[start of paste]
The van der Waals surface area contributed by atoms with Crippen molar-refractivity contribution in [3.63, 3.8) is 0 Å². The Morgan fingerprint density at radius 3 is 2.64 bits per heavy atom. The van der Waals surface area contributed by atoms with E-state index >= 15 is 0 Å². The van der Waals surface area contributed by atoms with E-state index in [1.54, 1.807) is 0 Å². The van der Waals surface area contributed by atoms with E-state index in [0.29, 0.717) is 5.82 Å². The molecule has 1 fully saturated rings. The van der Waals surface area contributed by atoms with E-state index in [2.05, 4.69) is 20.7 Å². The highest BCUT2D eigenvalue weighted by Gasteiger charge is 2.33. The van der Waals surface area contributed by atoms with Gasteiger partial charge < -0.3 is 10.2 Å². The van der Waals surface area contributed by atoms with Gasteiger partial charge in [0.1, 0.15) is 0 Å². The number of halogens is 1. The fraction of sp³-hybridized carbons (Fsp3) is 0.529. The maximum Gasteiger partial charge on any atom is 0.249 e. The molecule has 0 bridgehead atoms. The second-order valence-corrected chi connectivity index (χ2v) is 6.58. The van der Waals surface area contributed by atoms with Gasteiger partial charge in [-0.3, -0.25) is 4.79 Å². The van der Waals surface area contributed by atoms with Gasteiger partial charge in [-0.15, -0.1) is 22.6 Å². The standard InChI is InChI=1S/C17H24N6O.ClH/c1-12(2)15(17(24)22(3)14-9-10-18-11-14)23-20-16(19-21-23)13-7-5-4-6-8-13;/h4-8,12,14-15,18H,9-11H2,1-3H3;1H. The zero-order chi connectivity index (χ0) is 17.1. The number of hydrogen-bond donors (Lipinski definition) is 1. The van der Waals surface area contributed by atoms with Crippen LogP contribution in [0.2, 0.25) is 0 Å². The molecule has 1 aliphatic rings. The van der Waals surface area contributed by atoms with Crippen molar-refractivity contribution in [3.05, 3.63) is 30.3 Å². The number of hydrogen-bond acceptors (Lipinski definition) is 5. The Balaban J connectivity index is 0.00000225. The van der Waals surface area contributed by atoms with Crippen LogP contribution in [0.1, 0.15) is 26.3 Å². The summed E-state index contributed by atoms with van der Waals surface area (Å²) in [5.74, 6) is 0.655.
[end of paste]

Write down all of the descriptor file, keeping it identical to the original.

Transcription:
The van der Waals surface area contributed by atoms with Crippen molar-refractivity contribution in [3.63, 3.8) is 0 Å². The Morgan fingerprint density at radius 3 is 2.64 bits per heavy atom. The van der Waals surface area contributed by atoms with E-state index >= 15 is 0 Å². The van der Waals surface area contributed by atoms with E-state index in [1.54, 1.807) is 0 Å². The van der Waals surface area contributed by atoms with E-state index in [0.29, 0.717) is 5.82 Å². The molecule has 1 fully saturated rings. The van der Waals surface area contributed by atoms with E-state index in [2.05, 4.69) is 20.7 Å². The highest BCUT2D eigenvalue weighted by Gasteiger charge is 2.33. The van der Waals surface area contributed by atoms with Gasteiger partial charge < -0.3 is 10.2 Å². The van der Waals surface area contributed by atoms with Gasteiger partial charge in [0.1, 0.15) is 0 Å². The number of halogens is 1. The fraction of sp³-hybridized carbons (Fsp3) is 0.529. The maximum Gasteiger partial charge on any atom is 0.249 e. The molecule has 0 bridgehead atoms. The second-order valence-corrected chi connectivity index (χ2v) is 6.58. The van der Waals surface area contributed by atoms with Gasteiger partial charge in [-0.3, -0.25) is 4.79 Å². The van der Waals surface area contributed by atoms with Gasteiger partial charge in [-0.15, -0.1) is 22.6 Å². The standard InChI is InChI=1S/C17H24N6O.ClH/c1-12(2)15(17(24)22(3)14-9-10-18-11-14)23-20-16(19-21-23)13-7-5-4-6-8-13;/h4-8,12,14-15,18H,9-11H2,1-3H3;1H. The zero-order chi connectivity index (χ0) is 17.1. The number of hydrogen-bond donors (Lipinski definition) is 1. The van der Waals surface area contributed by atoms with Crippen LogP contribution in [0.2, 0.25) is 0 Å². The molecule has 1 aliphatic rings. The van der Waals surface area contributed by atoms with Crippen molar-refractivity contribution in [3.05, 3.63) is 30.3 Å². The number of hydrogen-bond acceptors (Lipinski definition) is 5. The Balaban J connectivity index is 0.00000225. The van der Waals surface area contributed by atoms with Crippen LogP contribution in [0.1, 0.15) is 26.3 Å². The summed E-state index contributed by atoms with van der Waals surface area (Å²) in [5.74, 6) is 0.655.